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Logan Fire Dept. needs 'seismic' changes that could impact local businesses

Posted at 5:51 PM, Jun 02, 2021
and last updated 2021-06-02 19:51:24-04

LOGAN, Utah — A Cache Valley fire department has been struggling to find a new location after realizing their building would not make it through an earthquake like the one that hit Magna last year.

One of the Logan Fire stations has been around since the early 70s, a time when the U.S. began implementing seismic code throughout the country.

Fire Chief Brad Hannig said their station likely wasn’t one of the buildings that were a “trendsetter” when it came to following the code.

In the early 2000s, Hannig said the station underwent a seismic upgrade to a “life-saving” level.

“We were told we would get out with injury but that the station would not be able to be occupied after an earthquake,” said Hannig.

Reinforcements were patched in the ceiling and fiberglass has been plastered on the supporting pillars.

In the basement, there are supportive plaques in place.

“If this wall felled, it wouldn’t help us much,” said Hannig. “It was a band-aid and an effort to make a difference.”

Hannig said they’ve been working the past 18 months to find a new place altogether, rather than continue placing band-aids on their station.

“We’re in the business of seconds,” said Hannig. “When you move a fire station, you change response times.”

That’s why Hannig looked to the city-owned parking lot next door.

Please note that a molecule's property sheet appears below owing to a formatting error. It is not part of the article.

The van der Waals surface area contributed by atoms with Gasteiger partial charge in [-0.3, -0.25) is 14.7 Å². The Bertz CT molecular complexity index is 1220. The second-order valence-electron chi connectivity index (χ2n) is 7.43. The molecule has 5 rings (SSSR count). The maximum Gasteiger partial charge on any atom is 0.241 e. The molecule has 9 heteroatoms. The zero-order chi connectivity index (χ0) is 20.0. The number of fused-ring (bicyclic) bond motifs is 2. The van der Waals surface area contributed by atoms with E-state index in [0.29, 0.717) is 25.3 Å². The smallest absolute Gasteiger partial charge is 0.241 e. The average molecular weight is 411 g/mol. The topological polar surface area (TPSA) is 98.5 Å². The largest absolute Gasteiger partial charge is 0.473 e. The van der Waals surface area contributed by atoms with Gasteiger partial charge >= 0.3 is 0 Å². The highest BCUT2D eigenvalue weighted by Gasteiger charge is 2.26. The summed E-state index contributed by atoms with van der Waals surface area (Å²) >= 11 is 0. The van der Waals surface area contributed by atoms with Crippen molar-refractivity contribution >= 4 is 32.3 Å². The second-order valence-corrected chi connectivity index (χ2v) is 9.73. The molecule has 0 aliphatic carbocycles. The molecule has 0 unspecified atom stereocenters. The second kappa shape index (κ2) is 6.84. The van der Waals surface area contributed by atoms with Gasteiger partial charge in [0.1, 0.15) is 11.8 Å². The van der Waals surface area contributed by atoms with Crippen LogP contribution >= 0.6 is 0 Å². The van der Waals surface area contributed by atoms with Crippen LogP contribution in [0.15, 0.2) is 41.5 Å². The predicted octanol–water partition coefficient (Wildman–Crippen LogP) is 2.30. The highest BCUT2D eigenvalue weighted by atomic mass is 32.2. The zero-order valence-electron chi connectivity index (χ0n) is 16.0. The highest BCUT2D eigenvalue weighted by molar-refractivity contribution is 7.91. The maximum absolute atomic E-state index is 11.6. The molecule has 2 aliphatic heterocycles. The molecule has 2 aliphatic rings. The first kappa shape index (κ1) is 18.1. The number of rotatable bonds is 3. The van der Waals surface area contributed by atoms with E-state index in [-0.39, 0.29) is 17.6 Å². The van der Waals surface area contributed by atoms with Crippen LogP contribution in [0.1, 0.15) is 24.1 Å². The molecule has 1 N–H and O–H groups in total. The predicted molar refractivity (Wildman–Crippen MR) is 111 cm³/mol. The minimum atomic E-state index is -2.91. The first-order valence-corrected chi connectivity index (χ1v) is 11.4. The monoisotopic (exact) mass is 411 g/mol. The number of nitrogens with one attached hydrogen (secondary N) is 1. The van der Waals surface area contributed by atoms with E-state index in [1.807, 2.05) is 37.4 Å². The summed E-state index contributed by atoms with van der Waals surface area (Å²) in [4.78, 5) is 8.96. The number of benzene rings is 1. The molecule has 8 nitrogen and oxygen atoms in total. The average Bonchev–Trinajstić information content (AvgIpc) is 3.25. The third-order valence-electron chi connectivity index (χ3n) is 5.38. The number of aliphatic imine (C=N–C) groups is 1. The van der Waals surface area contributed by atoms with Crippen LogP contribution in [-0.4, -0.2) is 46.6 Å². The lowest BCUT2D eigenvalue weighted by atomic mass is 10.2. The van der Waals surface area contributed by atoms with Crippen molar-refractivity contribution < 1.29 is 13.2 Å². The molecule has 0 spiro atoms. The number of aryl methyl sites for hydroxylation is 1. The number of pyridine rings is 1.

“It seemed less impactful from a taxpayer standpoint,” said Hannig.

One of the plans for the new fire department is to keep the old building while they build the new one on the other end of the parking lot, but business owners said that leaves them with 40 fewer stalls, permanently.

Jason Holmes relies on the parking lot and said he’s not sure if his business will stay afloat.

“Who would want to come to an even venue if you can’t park?” said Holmes.

Across the street, Sarah Coulson co-owns a spa that relies on the parking lot for access to her business.

“No one wants them in our backyard, but they’re already in our backyard,” said Coulson. “If they do go there, they’re going to be in our kitchen.”

Coulson started a petition that has more than 500 signatures.

“That parking lot is used so much and so many businesses rely on it,” said Coulson.

Hannig hopes to find a compromise that can benefit both and save the lives of his crew and the ones they rescue.

“The station has been located half a block from this location for more than 100 years,” said Hannig.

FOX 13 reached out to Logan City Mayor Holly Daines who was unavailable for comment.